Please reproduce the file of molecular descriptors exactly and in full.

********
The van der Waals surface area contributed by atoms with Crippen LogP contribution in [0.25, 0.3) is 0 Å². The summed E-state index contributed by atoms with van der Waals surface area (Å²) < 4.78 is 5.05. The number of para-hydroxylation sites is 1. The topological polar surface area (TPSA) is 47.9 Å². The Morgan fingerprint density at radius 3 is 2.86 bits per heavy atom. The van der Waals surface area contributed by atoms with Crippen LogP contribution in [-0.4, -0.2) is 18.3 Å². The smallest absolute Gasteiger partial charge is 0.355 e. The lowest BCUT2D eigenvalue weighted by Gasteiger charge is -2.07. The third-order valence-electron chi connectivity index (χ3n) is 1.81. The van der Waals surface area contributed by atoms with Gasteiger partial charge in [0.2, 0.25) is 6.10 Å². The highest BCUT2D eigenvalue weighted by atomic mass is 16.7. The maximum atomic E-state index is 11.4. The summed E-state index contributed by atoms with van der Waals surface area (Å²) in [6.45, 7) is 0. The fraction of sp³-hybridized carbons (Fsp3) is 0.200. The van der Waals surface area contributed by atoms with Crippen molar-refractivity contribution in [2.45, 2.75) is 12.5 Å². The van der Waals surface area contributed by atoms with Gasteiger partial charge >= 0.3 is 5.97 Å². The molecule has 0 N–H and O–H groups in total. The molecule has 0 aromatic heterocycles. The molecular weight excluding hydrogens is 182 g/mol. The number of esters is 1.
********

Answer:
The van der Waals surface area contributed by atoms with Crippen LogP contribution in [0.25, 0.3) is 0 Å². The summed E-state index contributed by atoms with van der Waals surface area (Å²) < 4.78 is 5.05. The number of para-hydroxylation sites is 1. The topological polar surface area (TPSA) is 47.9 Å². The Morgan fingerprint density at radius 3 is 2.86 bits per heavy atom. The van der Waals surface area contributed by atoms with Crippen LogP contribution in [-0.4, -0.2) is 18.3 Å². The smallest absolute Gasteiger partial charge is 0.355 e. The lowest BCUT2D eigenvalue weighted by Gasteiger charge is -2.07. The third-order valence-electron chi connectivity index (χ3n) is 1.81. The van der Waals surface area contributed by atoms with Gasteiger partial charge in [0.2, 0.25) is 6.10 Å². The highest BCUT2D eigenvalue weighted by atomic mass is 16.7. The maximum atomic E-state index is 11.4. The summed E-state index contributed by atoms with van der Waals surface area (Å²) in [6.45, 7) is 0. The fraction of sp³-hybridized carbons (Fsp3) is 0.200. The van der Waals surface area contributed by atoms with Crippen molar-refractivity contribution in [2.45, 2.75) is 12.5 Å². The van der Waals surface area contributed by atoms with Gasteiger partial charge >= 0.3 is 5.97 Å². The molecule has 0 N–H and O–H groups in total. The molecule has 0 aromatic heterocycles. The molecular weight excluding hydrogens is 182 g/mol. The number of esters is 1.